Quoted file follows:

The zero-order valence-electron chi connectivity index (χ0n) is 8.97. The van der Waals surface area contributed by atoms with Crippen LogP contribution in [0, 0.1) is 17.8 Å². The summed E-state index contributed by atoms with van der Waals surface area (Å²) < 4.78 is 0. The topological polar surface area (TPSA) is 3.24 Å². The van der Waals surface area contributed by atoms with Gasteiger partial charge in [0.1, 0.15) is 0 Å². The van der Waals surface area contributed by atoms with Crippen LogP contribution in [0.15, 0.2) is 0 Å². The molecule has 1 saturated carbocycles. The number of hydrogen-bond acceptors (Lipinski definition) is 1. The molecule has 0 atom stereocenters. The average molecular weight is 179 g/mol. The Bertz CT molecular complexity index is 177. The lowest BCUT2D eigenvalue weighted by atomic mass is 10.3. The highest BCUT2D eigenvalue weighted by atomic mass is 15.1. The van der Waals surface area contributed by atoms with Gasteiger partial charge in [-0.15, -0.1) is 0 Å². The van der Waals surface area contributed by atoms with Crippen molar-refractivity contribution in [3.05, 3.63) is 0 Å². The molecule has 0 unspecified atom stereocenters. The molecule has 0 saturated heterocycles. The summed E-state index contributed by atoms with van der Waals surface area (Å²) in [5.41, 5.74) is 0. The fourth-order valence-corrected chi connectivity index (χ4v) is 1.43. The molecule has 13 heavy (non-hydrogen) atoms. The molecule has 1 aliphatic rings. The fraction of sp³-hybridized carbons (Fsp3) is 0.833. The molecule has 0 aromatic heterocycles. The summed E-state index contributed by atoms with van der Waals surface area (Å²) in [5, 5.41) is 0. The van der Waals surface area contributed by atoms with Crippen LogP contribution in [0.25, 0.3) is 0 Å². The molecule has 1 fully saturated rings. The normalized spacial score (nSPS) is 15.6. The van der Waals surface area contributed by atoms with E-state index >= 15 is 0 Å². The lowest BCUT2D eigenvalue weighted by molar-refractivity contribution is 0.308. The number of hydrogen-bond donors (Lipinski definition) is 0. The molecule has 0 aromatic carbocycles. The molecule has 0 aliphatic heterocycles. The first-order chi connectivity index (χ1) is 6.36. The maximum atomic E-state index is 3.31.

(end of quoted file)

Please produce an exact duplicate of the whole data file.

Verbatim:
The zero-order valence-electron chi connectivity index (χ0n) is 8.97. The van der Waals surface area contributed by atoms with Crippen LogP contribution in [0, 0.1) is 17.8 Å². The summed E-state index contributed by atoms with van der Waals surface area (Å²) < 4.78 is 0. The topological polar surface area (TPSA) is 3.24 Å². The van der Waals surface area contributed by atoms with Gasteiger partial charge in [0.1, 0.15) is 0 Å². The van der Waals surface area contributed by atoms with Crippen LogP contribution in [0.15, 0.2) is 0 Å². The molecule has 1 saturated carbocycles. The number of hydrogen-bond acceptors (Lipinski definition) is 1. The molecule has 0 atom stereocenters. The average molecular weight is 179 g/mol. The Bertz CT molecular complexity index is 177. The lowest BCUT2D eigenvalue weighted by atomic mass is 10.3. The highest BCUT2D eigenvalue weighted by atomic mass is 15.1. The van der Waals surface area contributed by atoms with Gasteiger partial charge in [-0.15, -0.1) is 0 Å². The van der Waals surface area contributed by atoms with Crippen molar-refractivity contribution in [3.05, 3.63) is 0 Å². The molecule has 0 unspecified atom stereocenters. The molecule has 0 saturated heterocycles. The summed E-state index contributed by atoms with van der Waals surface area (Å²) in [5.41, 5.74) is 0. The fourth-order valence-corrected chi connectivity index (χ4v) is 1.43. The molecule has 13 heavy (non-hydrogen) atoms. The molecule has 1 aliphatic rings. The fraction of sp³-hybridized carbons (Fsp3) is 0.833. The molecule has 0 aromatic heterocycles. The summed E-state index contributed by atoms with van der Waals surface area (Å²) in [5, 5.41) is 0. The van der Waals surface area contributed by atoms with Crippen LogP contribution in [0.25, 0.3) is 0 Å². The molecule has 1 fully saturated rings. The normalized spacial score (nSPS) is 15.6. The van der Waals surface area contributed by atoms with E-state index >= 15 is 0 Å². The lowest BCUT2D eigenvalue weighted by molar-refractivity contribution is 0.308. The number of hydrogen-bond donors (Lipinski definition) is 0. The molecule has 0 aromatic carbocycles. The molecule has 0 aliphatic heterocycles. The first-order chi connectivity index (χ1) is 6.36. The maximum atomic E-state index is 3.31.